DeAndre Hopkins’ six-game suspension to start the 2022 NFL season could force the Arizona Cardinals back into the wide receiver market. Moves have already been made to keep the position strong, but there is surely room for one more big-play threat on the outside.
Big plays shouldn’t be in short supply after general manager Steve Keim sent a first-round draft pick to the Baltimore Ravens for Marquise ‘Hollywood’ Brown. He was a college teammate of quarterback Kyler Murray at Oklahoma, and Brown will ensure the Cardinals can still stretch the field without Hopkins.
Brown won’t be a direct replacement, though, something the roster still lacks. A.J. Green is back, but he has plenty to prove after a lacklustre first season in Arizona, while 2019 second-round pick Andy Isabella could be available for trade.
ALL the latest Cardinals news straight to your inbox! Join the Heavy on Cardinals newsletter here!
One solution to the problem involves a former first-round pick of the New England Patriots. He’s been something of a draft bust, but one writer believes this young wideout is capable of taking up Hopkins’ role, at least in the short term.
Patriots’ Failed Experiment a Popular Pick for Cardinals
The Cardinals can offer a new lease of life to N’Keal Harry to help offset the loss of Hopkins, according to PHNX Cardinals podcast host Bo Brack:
It would be a low-key, but potentially high-yield response to Hopkins being suspended for violating the NFL’s PED policy. Brown, second-year playmaker Rondale Moore and Green will pick up some of the slack, although the latter needs to rebound after starting only nine games and scoring just three touchdowns last season.
Aside from Green , Brown and Moore, the other options are unconvincing. They include former practice-squad wideout Antoine Wesley and disappointing Isabella, who remains the subject of trade speculation. Wesley has a mere 19 receptions on his pro CV, 12 fewer than Isabella.
Isabella’s agent, Bradley Blank, revealed back in March he’d been given the nod to “seek a trade.” The Cards are apparently still willing to deal because NFL Network’s Mike Garafolo revealed during the draft how Isabella had been “offered” to “a few teams in recent weeks.”
Harry can probably relate to Isabella’s plight. He’s also failed to live up to his draft status since the Pats selected him 32nd-overall in 2019.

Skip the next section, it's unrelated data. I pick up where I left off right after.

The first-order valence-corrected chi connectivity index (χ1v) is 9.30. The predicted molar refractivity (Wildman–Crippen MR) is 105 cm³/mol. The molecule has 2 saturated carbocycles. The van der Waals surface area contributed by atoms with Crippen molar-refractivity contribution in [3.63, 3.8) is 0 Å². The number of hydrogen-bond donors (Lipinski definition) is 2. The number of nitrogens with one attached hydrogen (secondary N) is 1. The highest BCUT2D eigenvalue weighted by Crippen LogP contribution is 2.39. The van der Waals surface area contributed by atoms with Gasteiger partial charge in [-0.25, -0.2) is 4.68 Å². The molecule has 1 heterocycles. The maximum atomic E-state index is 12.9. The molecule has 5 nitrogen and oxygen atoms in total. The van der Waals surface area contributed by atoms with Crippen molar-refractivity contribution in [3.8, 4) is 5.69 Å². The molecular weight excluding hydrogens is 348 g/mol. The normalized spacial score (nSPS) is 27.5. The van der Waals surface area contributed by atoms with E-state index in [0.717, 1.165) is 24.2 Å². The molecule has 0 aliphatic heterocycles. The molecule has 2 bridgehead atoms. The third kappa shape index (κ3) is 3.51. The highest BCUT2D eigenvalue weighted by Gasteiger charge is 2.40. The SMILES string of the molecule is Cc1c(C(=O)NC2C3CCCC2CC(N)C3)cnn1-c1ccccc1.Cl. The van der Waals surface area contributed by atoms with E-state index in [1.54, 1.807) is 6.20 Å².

Three seasons have yielded just 57 catches for 598 yards and four touchdowns. It’s little wonder the Patriots declined Harry’s fifth-year option recently, per Ari Meirov of Pro Football Focus.
Harry may be on borrowed time in New England, but there are reasons to believe the Cardinals would be interested. For one thing, the Cards were keen on Harry during the 2019 draft, according to Darren Urban of the team’s official site: “if he had still been on the board when the Cardinals had their second-round pick, it wouldn’t have been him.”
Both Urban and Jess Root of Cards Wire felt a seventh-round pick would have been enough to secure a trade for the former Arizona State standout. Ultimately, the Cardinals didn’t send a late-round pick to the Patriots, but a similar choice from next year’s haul could still get a deal done.
Harry Would Add Another Dimension to Cards’ Offense
Even if he is traded to pastures new, Harry will face an uphill battle proving he has what it takes to be a dynamic receiver at this level. Fortunately, he possesses hidden value, specifically, what he brings to a running game.
At 6’4″ and 225 pounds, Harry (#1) has the ideal frame to be an asset as a blocker. It’s a trait the Pats have exploited more than once, like on this play against the Buffalo Bills from last season, relayed by ex-Patriots linebacker Matt Chatham:
The Cardinals lack a wideout physical enough to create similar lanes on the ground. Aligning Harry tight to the formation would be a boost for returning running back James Conner and sixth-round pick Keaontay Ingram.
Of course, nobody acquires a receiver primarily for what he does as a blocker. Cardinals’ head coach Kliff Kingsbury would also expect notable contributions from Harry in the passing game.
There’s a decent basis for improvement from a big-bodied speedster who averaged 15.33 yards per catch last season. Letting Harry attack vertically more often should unlock his so far dormant potential. Deep patterns figure to be the main means of travel for outside receivers in Kingsbury’s offense, while tight ends Zach Ertz and rookie Trey McBride work the middle and underneath.
Adding Harry to the mix would give Murray a tall target for when he launches the ball long. It would also provide a complement for Green and Brown, who have a heavy burden to carry in Hopkins’ absence.